seen @ Kew Gardens Cinemas, Kew Gardens, Queens NY
If you know me by now, you may be able to guess what my favorite scene was in Darkest Hour. England had the Nazi wolves howling at the door, the government was all set to negotiate for a surrender, and Winston Churchill was the only official left who still wanted to fight. He decides to talk to the people, get their opinion, so what does he do?
He takes public transportation.
Did this moment really happen? Who cares? It makes for good drama; indeed, it's not unlike Henry V walking among his troops on the eve of battle. Churchill mentions he had never taken the subway before — believable, given the kind of life he had led prior to that moment — yet he understood this was where he could take the pulse of the people. True, he could have gone into a pub, but he chose the subway, or the underground, as the Brits call it, and the people told him what they wanted: to fight. More to the point, he listened.
It goes without saying that we're currently experiencing a leadership void in Washington, but here in New York, there's another lack of leadership taking place, and it, too, involves the subways.
We have a governor, who controls the administration that operates our subways, who has also ridden the rails to talk to the people, only it's usually for things like ribbon-cutting ceremonies for a new station (usually delivered late and over budget).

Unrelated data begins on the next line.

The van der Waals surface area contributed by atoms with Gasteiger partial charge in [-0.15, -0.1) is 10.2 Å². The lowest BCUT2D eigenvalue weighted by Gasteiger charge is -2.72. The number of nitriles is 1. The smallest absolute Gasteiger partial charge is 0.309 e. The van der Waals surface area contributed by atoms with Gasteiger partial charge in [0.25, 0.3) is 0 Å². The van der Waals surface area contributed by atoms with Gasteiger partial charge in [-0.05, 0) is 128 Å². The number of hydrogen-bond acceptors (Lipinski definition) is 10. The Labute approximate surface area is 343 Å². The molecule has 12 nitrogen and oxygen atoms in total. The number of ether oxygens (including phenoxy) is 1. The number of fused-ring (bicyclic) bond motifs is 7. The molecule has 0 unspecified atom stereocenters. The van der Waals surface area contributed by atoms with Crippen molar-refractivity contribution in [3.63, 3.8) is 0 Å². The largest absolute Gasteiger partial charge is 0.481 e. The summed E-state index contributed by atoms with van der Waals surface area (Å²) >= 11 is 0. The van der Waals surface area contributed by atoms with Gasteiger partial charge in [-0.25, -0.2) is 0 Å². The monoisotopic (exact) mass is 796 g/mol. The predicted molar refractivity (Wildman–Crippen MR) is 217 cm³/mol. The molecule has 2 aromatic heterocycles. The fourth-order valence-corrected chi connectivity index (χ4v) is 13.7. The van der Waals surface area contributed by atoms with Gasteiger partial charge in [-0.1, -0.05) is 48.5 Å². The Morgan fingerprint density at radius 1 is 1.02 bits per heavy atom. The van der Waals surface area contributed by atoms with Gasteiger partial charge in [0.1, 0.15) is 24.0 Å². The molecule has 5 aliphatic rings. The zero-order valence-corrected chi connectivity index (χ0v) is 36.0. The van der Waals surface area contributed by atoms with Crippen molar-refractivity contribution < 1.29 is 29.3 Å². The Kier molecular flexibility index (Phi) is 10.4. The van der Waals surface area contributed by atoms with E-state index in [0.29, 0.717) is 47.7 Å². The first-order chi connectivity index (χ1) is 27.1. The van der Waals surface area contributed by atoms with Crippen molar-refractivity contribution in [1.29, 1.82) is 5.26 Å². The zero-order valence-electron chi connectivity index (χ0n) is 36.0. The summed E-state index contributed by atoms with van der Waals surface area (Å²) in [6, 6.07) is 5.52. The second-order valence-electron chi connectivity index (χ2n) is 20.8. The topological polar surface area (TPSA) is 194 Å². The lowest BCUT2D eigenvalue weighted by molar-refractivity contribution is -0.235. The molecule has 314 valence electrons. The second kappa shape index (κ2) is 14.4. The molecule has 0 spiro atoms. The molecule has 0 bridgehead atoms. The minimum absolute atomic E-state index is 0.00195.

Meanwhile, the trains themselves fall behind schedule, suffer derailments (my train had one the day I went to see Hour; I had to take a second bus and walk a long way), operate with ancient signals, and keep more and more passengers late for their appointments. The buses are little better.
In this election year, the governor finally claims to have a plan to get transit the money it needs to not only update the system, but to simply keep it functional, although this is the same guy who, in the past, raided the transit coffers for his own ends.
In Hour, Churchill knew enough about the value of the subway to go there and engage the people in a dialogue during a time of crisis. Twitter overflows with stories of our broken trains, tweeted directly to the governor, the same guy who declared a state of emergency on the subways last year, but his silence has been deafening. Which man looks more like a leader to you?
Anyway, back to the movie: these days we take this period in history for granted in the sense that we say, of course we had to fight the Nazis; no question about it, but at the time, in England, it wasn't so obvious. No one knew for sure how far Germany would go, and negotiating a peace with them must have made sense to a lot of folks because who the hell wanted them to come in and kick England's
Joe Wright made this film in a way that, ironically, reminded me of a German expression, "Sturm und Drang:" bombastic music, extremes of light and shadow, dramatic camera angles, heavy on the emotion, yet it never feels too melodramatic or over-the-top. And do I even need to go into Gary Oldman's towering performance, in all that prosthetic makeup, no less, one which should FINALLY get him the Oscar he has deserved for so very long?